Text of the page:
by Elton Gomes
India managed to reduce its poverty rate by half in the decade from 2005-2006, and nearly 271 million people were lifted out of poverty during this 10-year period, as per a United Nations (UN) report. The 2018 global Multidimensional Poverty Index (MPI) and Oxford Poverty and Human Development (OPHI) report, however, said that 1.3 billion people around the world still live in multidimensional poverty.
The level of poverty is staggering, particularly in children, but large scale amount of progress is also being made in tackling it, said Achim Steiner, administrator at the United Nations Development Programme (UNDP). Steiner said, “Multidimensional Poverty Index provides insights that are vital for understanding the many ways in which people experience poverty, and it provides a new perspective on the scale and nature of global poverty while reminding us that eliminating it in all its forms is far from impossible,” as per a report in Times Now.
What the report said about India?
The report noted that in India, a total of 271 million people managed to move out of poverty between 2005/06 and 2015/16. Over the ten-year period, India’s poverty rate has almost halved – after it fell from 55 percent to 28 percent. India is the first country for whom progress over time has been estimated.
On other regions
The estimates from UNDP’s Human Development Index showed that half of all people living in poverty are younger than 18 years old. The new figures reveal that in 104 primarily low and middle-income countries, a total of 662 million children are considered multidimensionally poor.
The report said that in 35 countries, half of all children are poor. The report assessed Multidimensional Poverty Index (MPI) characteristics to derive its final outcome. The MPI looks beyond income to gain a better understand of how people experience poverty in multiple and simultaneous ways.
The MPI identifies how people are being left behind across three important dimensions of health, education, and living standards. It takes into consideration a lack of things such as clean water, sanitation, adequate nutrition, or primary education.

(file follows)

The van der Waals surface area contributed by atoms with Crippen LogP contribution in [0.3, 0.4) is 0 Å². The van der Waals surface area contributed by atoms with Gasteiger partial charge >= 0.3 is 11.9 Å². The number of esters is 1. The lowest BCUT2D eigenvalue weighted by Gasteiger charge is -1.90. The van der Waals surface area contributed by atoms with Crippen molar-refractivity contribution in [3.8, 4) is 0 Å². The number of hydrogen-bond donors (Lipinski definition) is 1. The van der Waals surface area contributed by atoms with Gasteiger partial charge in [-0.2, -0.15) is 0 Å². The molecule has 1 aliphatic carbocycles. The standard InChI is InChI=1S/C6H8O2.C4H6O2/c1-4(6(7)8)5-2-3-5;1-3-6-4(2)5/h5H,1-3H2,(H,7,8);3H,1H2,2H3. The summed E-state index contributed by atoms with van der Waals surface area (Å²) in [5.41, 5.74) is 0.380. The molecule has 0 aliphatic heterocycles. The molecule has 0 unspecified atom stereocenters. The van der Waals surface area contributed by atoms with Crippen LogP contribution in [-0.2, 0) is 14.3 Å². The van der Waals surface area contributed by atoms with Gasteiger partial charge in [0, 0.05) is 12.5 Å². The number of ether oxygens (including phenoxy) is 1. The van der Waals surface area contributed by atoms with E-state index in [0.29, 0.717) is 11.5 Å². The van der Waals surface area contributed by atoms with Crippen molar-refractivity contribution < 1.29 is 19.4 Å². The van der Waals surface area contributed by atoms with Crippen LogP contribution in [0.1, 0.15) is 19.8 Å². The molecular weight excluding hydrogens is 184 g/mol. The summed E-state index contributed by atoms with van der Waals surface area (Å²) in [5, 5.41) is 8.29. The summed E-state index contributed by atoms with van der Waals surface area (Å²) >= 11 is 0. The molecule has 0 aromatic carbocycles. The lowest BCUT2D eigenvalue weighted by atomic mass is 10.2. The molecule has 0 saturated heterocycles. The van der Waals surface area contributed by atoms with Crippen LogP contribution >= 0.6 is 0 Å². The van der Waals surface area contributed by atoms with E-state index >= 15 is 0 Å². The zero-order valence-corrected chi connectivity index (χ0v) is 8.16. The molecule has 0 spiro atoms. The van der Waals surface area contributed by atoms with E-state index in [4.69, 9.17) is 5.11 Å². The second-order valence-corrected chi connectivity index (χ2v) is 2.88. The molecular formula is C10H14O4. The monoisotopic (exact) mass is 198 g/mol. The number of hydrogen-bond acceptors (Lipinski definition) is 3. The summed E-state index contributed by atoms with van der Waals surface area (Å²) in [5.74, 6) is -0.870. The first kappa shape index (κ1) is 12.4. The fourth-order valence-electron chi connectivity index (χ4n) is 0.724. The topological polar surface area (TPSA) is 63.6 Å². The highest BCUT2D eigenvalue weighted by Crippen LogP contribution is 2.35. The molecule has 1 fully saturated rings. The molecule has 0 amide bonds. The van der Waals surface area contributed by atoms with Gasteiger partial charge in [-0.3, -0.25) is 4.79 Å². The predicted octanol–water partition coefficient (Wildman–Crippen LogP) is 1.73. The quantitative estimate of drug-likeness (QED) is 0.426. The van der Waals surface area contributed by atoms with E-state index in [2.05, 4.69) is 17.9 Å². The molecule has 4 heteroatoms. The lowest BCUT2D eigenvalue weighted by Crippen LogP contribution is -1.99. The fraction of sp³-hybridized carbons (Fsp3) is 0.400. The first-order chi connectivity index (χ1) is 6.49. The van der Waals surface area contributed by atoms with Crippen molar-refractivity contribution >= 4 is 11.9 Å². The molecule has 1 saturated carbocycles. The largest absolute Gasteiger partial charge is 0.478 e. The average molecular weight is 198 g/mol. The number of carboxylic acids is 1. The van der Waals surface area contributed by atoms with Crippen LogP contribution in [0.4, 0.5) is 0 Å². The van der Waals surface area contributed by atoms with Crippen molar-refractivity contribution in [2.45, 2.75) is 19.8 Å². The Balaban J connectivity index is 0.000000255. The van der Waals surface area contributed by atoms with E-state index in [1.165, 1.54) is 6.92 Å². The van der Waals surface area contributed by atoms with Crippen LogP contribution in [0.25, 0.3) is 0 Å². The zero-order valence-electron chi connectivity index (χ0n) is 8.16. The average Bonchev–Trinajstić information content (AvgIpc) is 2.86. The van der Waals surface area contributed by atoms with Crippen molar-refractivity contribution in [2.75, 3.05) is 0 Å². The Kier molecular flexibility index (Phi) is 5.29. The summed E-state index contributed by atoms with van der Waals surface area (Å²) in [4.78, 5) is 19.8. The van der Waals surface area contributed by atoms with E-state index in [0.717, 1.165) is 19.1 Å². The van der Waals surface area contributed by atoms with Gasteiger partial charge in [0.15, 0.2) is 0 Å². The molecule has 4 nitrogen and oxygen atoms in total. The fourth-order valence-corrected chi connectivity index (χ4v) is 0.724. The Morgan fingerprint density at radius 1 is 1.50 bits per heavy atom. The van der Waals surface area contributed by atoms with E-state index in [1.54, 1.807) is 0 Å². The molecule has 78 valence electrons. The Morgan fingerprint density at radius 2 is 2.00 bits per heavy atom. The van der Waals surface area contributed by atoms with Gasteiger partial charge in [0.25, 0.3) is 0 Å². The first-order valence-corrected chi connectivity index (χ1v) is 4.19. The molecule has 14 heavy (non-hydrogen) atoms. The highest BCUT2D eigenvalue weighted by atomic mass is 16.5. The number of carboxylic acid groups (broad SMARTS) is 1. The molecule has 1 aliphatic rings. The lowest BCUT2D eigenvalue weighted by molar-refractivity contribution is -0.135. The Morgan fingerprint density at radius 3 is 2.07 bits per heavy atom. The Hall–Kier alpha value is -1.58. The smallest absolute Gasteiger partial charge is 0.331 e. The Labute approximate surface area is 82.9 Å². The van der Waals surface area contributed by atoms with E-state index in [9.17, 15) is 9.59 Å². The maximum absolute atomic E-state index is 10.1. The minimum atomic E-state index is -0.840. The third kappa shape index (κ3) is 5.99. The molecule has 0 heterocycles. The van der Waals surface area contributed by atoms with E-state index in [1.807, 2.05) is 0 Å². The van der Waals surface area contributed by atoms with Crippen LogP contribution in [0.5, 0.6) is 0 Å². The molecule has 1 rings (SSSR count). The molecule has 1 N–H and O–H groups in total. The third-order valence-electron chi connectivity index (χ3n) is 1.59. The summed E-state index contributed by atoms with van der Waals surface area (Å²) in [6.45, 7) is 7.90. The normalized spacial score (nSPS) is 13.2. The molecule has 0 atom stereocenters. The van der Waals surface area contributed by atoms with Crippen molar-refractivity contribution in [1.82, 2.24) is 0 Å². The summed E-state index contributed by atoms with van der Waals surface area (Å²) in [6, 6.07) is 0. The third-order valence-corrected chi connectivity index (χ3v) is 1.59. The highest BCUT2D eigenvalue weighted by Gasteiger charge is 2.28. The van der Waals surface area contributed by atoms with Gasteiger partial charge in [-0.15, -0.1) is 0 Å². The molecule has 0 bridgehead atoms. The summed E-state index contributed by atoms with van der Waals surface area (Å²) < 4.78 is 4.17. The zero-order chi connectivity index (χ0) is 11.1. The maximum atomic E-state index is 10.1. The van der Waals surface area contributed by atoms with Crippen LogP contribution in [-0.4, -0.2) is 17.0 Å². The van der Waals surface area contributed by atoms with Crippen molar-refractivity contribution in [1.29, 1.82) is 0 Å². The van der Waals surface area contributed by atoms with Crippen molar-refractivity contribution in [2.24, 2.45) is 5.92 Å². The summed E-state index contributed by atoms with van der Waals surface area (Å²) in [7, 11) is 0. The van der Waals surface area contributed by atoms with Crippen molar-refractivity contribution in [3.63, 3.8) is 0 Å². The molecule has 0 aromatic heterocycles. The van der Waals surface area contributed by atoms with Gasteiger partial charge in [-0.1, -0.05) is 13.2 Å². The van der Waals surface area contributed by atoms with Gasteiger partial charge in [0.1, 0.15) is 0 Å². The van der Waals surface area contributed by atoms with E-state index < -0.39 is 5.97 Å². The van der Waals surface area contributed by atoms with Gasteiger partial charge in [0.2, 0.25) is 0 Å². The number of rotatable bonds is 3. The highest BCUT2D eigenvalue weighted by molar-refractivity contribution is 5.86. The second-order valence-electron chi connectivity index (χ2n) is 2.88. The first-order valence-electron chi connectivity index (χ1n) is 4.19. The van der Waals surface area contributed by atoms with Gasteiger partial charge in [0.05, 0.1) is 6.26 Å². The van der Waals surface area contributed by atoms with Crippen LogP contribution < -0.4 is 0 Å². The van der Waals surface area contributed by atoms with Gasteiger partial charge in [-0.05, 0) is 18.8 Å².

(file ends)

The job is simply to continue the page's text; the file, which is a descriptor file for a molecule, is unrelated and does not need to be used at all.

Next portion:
Those who are deprived in at least of a third of the MPI’s components are classified as multidimensionally poor. The report’s figures for 2018 cover almost three-quarters of the global population.
The report noted that in Sub-Saharan Africa, approximately 560 million people (58 percent of the population) are living in multidimensional poverty, while 342 million people (61 percent of those living in multidimensional poverty) of them are living under severe conditions.
In South Asia, 546 million people (31 percent of the population) are multidimensionally poor, whereas 200 million of them (37 percent) are severely so.
Figures for the other regions were less severe and ranged from 19 percent of people in the Arab States living in multidimensional poverty to two per cent of those living in countries covered by the dataset in Europe and Central Asia.
What can India do to reduce poverty?
According to the Indian Express in 2016, India was home to 26 percent of the global extreme poor. This meant that the world’s ability to end extreme poverty by 2030 depended on the ways in which India made sustained attempts towards reducing poverty. The Indian Express then highlighted some ways for India to reduce poverty.
To reduce poverty, India will have to focus on its rural poor. The Indian Express stated that India should capitalise on the increasing connectivity between rural and urban areas, and it should work on the links between agriculture, industry, and the services sectors. Such connectivity has proven effective in the past and certainly holds promised in the future.
Elton Gomes is a staff writer at Qrius
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